The Independent Student Newspaper of St. John's University

The Torch

The Independent Student Newspaper of St. John's University

The Torch

The Independent Student Newspaper of St. John's University

The Torch

It’s Time to Lift the United States Embargo with Cuba

After over 60 years of conflict, the embargo has proved to serve no purpose.
Torch Photo / Kyler Fox

By the age of 14, I had already done something the majority of the American population hadn’t. Due to my grandfather’s decades of activism, I was fortunate enough to visit Cuba. I visited the Tropicana club, smoked my first cigar and even traveled to the Bay of Pigs. Back then, I was not mature enough to grasp the weight of my experiences. 

I am now. 

To truly understand everything our country imposes on the island just 90 miles off the coast of Florida, one must first understand the history of the wedge between the two. Directly after the Spanish-American War, the United States and Cuba agreed on a lease of sorts. The U.S. would occupy the area of Guantanamo while compensating Cuba periodically. Once Fidel Castro came to power, he wanted to end the agreement, claiming that while the U.S. was paying for their right to stay, it was still Cuban soil. This marked the beginning of the poor treatment towards Cuba — as the U.S. philosophy was to make life as hard as possible for the Cuban people with hopes of the citizens overthrowing their government to make way for a democracy.

Fast forward to 2015, and tensions began to dissolve. Under President Barack Obama, Cuba was removed from the State Sponsors of Terrorism list. Just as it seemed the U.S. was ready to make amends with the island after years of turmoil following the Cuban Missile Crisis, President Donald Trump reversed the strides that were made under the Obama administration. During his final hours in power, Trump added Cuba back onto the very list Obama had removed them from.

Amidst the COVID-19 pandemic, Cuba’s economy took a massive hit. Since everyone was forced into a lockdown, tourist revenue plummeted. This resulted in Cuba heavily relying on the manufacturing of cigars as a primary source of income. Unfortunately, this alone was not enough to recover from the impacts of the pandemic. 

Leopoldo Cintra Gonzales, the commercial vice president for Habanos — the mother company for the big-name cigar brands — released a statement in 2020 regarding the state of the Cuban economy during an annual festival held for tobacco aficionados and retailers. 

“2020 has been a challenging year, not just for our business but for humanity,” he declared. “Tourist dollars are a huge source of revenue for Cuba, and cigars are no different.”

After receiving no help from the U.S., Cuba was in dire need of an economic partner and some quick cash. Enter China. The countries would ultimately strike a deal, handing over the manufacturing of Cuban cigars to one of America’s most threatening rivals. This helped develop a relationship between the two, potentially posing a suddenly frightening national security threat should China begin to occupy parts of Cuba.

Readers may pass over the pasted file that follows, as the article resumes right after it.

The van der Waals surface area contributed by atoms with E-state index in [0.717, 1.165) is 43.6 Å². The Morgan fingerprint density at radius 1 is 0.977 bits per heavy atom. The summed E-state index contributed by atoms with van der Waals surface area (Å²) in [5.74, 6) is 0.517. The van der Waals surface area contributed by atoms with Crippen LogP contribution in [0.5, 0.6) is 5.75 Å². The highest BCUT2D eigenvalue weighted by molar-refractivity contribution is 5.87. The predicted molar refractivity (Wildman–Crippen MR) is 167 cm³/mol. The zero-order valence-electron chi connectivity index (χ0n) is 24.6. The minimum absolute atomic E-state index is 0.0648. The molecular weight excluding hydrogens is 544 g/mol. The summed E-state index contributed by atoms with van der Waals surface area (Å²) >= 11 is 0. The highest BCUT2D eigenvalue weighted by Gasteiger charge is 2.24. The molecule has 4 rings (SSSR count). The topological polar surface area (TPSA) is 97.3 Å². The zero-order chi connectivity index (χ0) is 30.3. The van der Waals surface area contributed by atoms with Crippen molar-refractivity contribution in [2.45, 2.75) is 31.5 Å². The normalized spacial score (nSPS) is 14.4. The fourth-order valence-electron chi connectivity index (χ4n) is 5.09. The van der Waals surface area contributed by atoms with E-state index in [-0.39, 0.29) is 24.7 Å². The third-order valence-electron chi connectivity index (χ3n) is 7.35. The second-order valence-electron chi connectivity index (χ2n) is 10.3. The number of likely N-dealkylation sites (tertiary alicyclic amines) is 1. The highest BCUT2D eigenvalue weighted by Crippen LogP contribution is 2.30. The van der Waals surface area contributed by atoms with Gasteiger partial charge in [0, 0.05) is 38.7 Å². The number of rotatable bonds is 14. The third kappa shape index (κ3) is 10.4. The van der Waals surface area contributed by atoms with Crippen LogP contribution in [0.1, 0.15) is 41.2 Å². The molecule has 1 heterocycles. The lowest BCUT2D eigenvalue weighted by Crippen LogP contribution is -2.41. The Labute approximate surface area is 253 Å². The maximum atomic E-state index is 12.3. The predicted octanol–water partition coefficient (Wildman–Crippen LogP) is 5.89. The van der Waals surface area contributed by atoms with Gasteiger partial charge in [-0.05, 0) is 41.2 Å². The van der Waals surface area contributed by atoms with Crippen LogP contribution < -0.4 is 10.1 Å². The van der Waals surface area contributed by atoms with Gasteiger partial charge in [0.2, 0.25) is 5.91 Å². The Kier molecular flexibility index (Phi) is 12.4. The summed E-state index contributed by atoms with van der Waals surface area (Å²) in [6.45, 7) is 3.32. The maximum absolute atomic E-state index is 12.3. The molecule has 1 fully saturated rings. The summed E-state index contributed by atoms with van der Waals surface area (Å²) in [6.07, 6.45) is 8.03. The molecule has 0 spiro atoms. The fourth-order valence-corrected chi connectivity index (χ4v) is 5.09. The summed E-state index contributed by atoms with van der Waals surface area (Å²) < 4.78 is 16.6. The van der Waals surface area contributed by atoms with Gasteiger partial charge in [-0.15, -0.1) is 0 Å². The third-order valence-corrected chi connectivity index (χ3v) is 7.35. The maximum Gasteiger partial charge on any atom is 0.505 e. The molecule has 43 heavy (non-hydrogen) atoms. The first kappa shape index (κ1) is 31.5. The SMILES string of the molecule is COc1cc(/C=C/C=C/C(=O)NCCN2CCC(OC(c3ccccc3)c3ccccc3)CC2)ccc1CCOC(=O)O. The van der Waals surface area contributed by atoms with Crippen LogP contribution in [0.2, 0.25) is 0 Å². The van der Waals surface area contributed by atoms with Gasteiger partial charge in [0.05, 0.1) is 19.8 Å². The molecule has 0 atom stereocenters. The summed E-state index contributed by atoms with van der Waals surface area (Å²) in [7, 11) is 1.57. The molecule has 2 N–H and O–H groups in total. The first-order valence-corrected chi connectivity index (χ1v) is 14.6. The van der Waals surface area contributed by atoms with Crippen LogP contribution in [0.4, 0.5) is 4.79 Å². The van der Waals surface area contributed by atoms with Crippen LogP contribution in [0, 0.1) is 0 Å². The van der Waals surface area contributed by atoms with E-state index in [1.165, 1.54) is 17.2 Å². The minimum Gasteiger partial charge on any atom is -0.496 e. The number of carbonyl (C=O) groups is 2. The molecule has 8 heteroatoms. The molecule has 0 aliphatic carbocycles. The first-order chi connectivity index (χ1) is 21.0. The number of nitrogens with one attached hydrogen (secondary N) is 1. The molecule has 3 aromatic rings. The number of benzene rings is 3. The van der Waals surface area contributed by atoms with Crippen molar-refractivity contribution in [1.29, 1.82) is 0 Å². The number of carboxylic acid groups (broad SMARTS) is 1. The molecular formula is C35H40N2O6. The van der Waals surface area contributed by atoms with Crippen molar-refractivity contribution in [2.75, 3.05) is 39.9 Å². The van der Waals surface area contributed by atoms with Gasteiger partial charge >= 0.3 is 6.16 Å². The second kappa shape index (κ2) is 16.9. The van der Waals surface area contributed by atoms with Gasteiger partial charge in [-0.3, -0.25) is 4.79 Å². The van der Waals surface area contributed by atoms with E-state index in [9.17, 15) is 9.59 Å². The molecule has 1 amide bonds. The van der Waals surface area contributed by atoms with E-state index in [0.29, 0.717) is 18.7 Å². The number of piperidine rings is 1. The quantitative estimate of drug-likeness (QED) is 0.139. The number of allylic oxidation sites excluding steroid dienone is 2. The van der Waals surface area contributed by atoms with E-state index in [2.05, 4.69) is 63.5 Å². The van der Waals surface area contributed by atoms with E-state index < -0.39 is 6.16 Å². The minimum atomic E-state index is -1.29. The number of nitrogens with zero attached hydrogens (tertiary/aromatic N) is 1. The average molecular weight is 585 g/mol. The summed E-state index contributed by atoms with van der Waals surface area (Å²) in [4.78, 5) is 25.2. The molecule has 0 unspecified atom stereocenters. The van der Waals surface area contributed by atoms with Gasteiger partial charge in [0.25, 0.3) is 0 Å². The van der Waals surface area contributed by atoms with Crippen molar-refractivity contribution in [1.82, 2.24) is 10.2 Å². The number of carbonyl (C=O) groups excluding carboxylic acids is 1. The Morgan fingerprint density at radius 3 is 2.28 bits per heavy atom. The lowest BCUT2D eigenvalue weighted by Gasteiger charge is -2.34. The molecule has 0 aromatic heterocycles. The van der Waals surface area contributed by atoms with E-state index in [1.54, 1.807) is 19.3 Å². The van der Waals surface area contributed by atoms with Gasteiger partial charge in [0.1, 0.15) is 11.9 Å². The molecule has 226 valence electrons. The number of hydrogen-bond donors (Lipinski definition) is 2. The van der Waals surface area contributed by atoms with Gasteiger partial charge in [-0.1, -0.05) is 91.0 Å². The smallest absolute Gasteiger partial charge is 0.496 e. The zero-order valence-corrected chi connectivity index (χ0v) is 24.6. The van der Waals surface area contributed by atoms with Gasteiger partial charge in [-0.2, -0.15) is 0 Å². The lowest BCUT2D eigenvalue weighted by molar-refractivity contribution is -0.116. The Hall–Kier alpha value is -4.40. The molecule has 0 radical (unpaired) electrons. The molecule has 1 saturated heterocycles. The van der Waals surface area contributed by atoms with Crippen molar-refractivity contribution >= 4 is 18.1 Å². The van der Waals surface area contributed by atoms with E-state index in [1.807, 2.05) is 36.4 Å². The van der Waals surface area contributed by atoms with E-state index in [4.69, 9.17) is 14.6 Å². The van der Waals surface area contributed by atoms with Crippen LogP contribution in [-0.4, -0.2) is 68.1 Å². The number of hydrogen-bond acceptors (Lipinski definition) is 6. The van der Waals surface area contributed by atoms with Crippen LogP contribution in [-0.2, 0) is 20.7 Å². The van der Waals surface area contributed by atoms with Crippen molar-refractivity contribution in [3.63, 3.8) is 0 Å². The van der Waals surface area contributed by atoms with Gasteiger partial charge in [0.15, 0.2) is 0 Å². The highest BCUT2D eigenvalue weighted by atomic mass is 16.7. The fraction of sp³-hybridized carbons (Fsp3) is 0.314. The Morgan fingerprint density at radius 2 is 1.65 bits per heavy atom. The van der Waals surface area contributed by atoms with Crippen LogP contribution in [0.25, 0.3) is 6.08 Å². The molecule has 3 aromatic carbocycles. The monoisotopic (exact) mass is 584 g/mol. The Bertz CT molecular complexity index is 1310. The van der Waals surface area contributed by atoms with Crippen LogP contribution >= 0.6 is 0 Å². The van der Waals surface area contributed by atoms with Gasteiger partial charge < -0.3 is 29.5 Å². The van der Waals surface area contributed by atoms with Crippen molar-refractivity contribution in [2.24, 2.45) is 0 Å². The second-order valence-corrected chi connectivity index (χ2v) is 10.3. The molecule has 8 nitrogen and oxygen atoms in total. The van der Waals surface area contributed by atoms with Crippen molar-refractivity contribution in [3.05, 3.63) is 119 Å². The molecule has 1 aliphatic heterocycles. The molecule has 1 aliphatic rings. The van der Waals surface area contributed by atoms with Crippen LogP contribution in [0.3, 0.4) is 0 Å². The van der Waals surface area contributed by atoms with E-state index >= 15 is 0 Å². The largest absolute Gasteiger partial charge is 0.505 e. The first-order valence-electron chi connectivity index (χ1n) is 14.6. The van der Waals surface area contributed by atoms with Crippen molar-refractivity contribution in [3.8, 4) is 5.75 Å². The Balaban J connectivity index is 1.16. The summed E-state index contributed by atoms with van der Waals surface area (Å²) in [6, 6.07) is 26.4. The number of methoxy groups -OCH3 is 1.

And it all could have been avoided.

Once the Trump regime transitioned into President Joe Biden’s, many assumed he would reverse the newly instated policies — as he publicly promised to do so. Of course, it didn’t happen. After facing pressure from within the Democratic Party, specifically from Cuban-American senator and Chair of the Senate Foreign Relations Committee, Bob Menendez, Biden scrapped the idea. While he reopened limited travel opportunities, his message was still clear. Cuba would not be removed from the list of State Sponsors of Terrorism, forcing the island right into the hands of China. 

This issue has become larger than just cigars. Forget the cigars. This has become an issue of national security. I have accepted that this ongoing conflict will likely never be resolved, but I refuse to accept that my future safety may be compromised by the ego of my country. Cuba is not transitioning into a democracy anytime soon, and I find it blasphemous how hypocritical the U.S. continues to be. While the Cuban government has done things that I absolutely do not agree with, how can one not question the treatment of Cuba while a country like Saudi Arabia has such a strong economic relationship with the U.S.? 

The Saudi Arabian government has committed horrific violations of human rights, yet the U.S. remains their largest trading partner. Recently, they have even made their way into many American sports. Whether it be co-owning the PGA Tour, sponsoring countless MMA and boxing events or even claiming minority ownership of an NBA team, the U.S. has never let the actions of the Saudi Arabian government impact an economic relationship. 

This begs the question: why continue to hold Cuba under Uncle Sam’s thumb? There is no valid explanation. The time to lift the embargo passed long ago, and barring some unforeseen political epiphany, nothing will change. 

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About the Contributor
Kyler Fox, Asst. Sports Editor
Kyler is a junior journalism student serving as an Assistant Sports Editor. Outside of The Torch, Kyler is a contributor for both A Daly Dose of Hoops and Last Word on Sports. When he isn’t writing, you can either find him keeping up with his favorite sports teams or checking out the latest sneaker drops.

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